Potential Lake Rotorua scenarios
Permanent link to Research Commons versionhttps://hdl.handle.net/10289/15125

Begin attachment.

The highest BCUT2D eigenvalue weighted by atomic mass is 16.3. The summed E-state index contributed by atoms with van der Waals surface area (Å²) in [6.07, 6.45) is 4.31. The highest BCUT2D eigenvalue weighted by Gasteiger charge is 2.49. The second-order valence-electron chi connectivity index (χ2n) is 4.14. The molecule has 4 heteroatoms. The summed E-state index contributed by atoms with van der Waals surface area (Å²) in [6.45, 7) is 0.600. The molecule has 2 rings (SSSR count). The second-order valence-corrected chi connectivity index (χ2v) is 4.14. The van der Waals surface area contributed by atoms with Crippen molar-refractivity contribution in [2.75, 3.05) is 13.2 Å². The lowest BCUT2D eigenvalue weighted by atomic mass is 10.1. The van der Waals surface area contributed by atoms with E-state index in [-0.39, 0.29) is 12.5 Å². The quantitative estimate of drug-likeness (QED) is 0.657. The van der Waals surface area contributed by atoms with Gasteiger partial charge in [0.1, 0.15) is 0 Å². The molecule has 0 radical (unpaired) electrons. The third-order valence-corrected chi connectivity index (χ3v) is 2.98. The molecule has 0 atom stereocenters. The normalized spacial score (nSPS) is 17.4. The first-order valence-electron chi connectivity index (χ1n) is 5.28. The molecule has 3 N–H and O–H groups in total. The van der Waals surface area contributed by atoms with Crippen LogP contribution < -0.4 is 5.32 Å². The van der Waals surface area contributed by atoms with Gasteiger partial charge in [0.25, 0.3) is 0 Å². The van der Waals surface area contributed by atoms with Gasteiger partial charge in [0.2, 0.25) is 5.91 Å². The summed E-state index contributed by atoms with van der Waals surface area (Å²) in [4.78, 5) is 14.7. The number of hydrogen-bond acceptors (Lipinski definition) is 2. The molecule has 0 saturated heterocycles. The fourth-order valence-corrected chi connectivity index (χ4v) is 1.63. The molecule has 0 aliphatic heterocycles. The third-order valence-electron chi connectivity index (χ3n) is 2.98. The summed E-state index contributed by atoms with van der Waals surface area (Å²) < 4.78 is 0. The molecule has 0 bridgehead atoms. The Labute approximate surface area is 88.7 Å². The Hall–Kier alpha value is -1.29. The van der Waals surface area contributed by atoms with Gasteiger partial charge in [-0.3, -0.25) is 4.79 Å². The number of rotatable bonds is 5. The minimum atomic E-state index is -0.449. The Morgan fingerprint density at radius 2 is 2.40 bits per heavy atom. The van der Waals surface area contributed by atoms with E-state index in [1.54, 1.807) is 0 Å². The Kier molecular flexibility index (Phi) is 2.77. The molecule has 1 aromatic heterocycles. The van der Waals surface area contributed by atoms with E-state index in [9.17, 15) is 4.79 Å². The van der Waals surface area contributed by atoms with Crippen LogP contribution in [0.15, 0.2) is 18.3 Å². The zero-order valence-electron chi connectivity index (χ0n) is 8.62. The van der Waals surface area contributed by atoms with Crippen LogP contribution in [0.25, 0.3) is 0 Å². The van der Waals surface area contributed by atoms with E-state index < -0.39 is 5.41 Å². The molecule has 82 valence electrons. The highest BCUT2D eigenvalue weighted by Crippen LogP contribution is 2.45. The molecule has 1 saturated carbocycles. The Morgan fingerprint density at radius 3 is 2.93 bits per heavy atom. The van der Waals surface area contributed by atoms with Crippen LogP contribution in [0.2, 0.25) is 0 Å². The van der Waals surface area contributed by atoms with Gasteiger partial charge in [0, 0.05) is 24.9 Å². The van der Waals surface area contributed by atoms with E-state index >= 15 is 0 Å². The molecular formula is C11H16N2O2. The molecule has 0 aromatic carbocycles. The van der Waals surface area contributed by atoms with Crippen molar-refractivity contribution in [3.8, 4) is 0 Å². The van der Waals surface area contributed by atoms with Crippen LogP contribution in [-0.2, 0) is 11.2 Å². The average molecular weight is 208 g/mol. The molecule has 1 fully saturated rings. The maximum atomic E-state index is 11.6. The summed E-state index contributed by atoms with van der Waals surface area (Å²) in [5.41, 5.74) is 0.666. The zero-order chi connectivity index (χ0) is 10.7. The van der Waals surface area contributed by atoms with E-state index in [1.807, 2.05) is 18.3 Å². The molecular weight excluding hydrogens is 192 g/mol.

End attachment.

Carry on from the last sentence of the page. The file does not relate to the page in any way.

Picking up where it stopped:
Lakes need weeds, good ones (native species) not bad (invasive exotic species), although even exotic species are better than no weeds. Without aquatic macrophytes, a lake can become phytoplankton dominated with low clarity and high chlorophyll concentrations, a condition from which it is difficult to recover. The challenge is to manage the macrophytes to the advantage of the lake to obtain the highest practical water quality that is acceptable to lake users, within the financial constraints of a rates-based budget. Lake Rotorua has sufficient surface area and depth that macrophytes, by themselves, are not likely to control water clarity and phytoplankton growth. However, their management may be a critical factor in the restoration of Lake Rotorua. In this talk I look at potential scenarios associated with managing aquatic macrophytes in Lake Rotorua. With the availability of a weed harvester dedicated to the Te Arawa/Rotorua lakes, there are a number of options that can be applied to Lake Rotorua that would be beneficial to the lake and the people who use the lake. For example, the weed harvester can be used to mow the weed beds to remove part of the nutrient load from the lake and thus improve the lake water quality. The Lake Rotorua Action Plan is looking to reduce the N load on the lake by an additional 50 t y-1. Weed harvesting has the potential to achieve this. Removal of the tops of surface-reaching macrophyte beds around some stream mouths may improve trout fishing for anglers while maintaining the habitat that the trout need in shallow water. Clearance of boat ramps and maintenance of lake access are obvious applications. So is the mowing of the large areas of macrophyte beds adjacent to Rotorua city lake front to reduce plant break-off in wave action and thereby reduce the incidence of macrophytes washing ashore. These are just some of the potential Lake Rotorua scenarios.
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